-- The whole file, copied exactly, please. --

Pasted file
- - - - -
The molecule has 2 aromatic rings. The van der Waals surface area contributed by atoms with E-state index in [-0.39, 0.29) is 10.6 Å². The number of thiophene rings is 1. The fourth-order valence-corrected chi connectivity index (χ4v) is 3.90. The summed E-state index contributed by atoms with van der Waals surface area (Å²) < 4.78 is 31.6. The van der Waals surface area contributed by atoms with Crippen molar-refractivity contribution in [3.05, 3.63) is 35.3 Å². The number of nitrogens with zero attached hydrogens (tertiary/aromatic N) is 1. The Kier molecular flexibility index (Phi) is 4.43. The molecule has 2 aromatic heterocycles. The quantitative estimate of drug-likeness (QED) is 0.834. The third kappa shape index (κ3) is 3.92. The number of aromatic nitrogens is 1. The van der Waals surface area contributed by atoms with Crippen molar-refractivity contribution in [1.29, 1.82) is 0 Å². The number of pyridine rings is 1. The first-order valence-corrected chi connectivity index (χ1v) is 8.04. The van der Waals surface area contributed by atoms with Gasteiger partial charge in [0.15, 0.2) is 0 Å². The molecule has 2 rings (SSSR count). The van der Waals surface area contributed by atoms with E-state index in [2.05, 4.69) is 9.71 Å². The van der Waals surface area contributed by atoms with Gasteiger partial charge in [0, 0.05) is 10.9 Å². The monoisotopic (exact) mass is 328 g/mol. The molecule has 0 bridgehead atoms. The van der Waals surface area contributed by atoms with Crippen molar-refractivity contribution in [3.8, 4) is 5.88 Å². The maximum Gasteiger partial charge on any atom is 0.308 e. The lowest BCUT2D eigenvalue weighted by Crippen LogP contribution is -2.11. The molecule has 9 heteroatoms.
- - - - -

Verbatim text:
The molecule has 2 aromatic rings. The van der Waals surface area contributed by atoms with E-state index in [-0.39, 0.29) is 10.6 Å². The number of thiophene rings is 1. The fourth-order valence-corrected chi connectivity index (χ4v) is 3.90. The summed E-state index contributed by atoms with van der Waals surface area (Å²) < 4.78 is 31.6. The van der Waals surface area contributed by atoms with Crippen molar-refractivity contribution in [3.05, 3.63) is 35.3 Å². The number of nitrogens with zero attached hydrogens (tertiary/aromatic N) is 1. The Kier molecular flexibility index (Phi) is 4.43. The molecule has 2 aromatic heterocycles. The quantitative estimate of drug-likeness (QED) is 0.834. The third kappa shape index (κ3) is 3.92. The number of aromatic nitrogens is 1. The van der Waals surface area contributed by atoms with Crippen molar-refractivity contribution in [1.29, 1.82) is 0 Å². The number of pyridine rings is 1. The first-order valence-corrected chi connectivity index (χ1v) is 8.04. The van der Waals surface area contributed by atoms with Gasteiger partial charge in [0.15, 0.2) is 0 Å². The molecule has 2 rings (SSSR count). The van der Waals surface area contributed by atoms with E-state index in [2.05, 4.69) is 9.71 Å². The van der Waals surface area contributed by atoms with Gasteiger partial charge in [0, 0.05) is 10.9 Å². The monoisotopic (exact) mass is 328 g/mol. The molecule has 0 bridgehead atoms. The van der Waals surface area contributed by atoms with Crippen molar-refractivity contribution in [3.8, 4) is 5.88 Å². The maximum Gasteiger partial charge on any atom is 0.308 e. The lowest BCUT2D eigenvalue weighted by Crippen LogP contribution is -2.11. The molecule has 9 heteroatoms.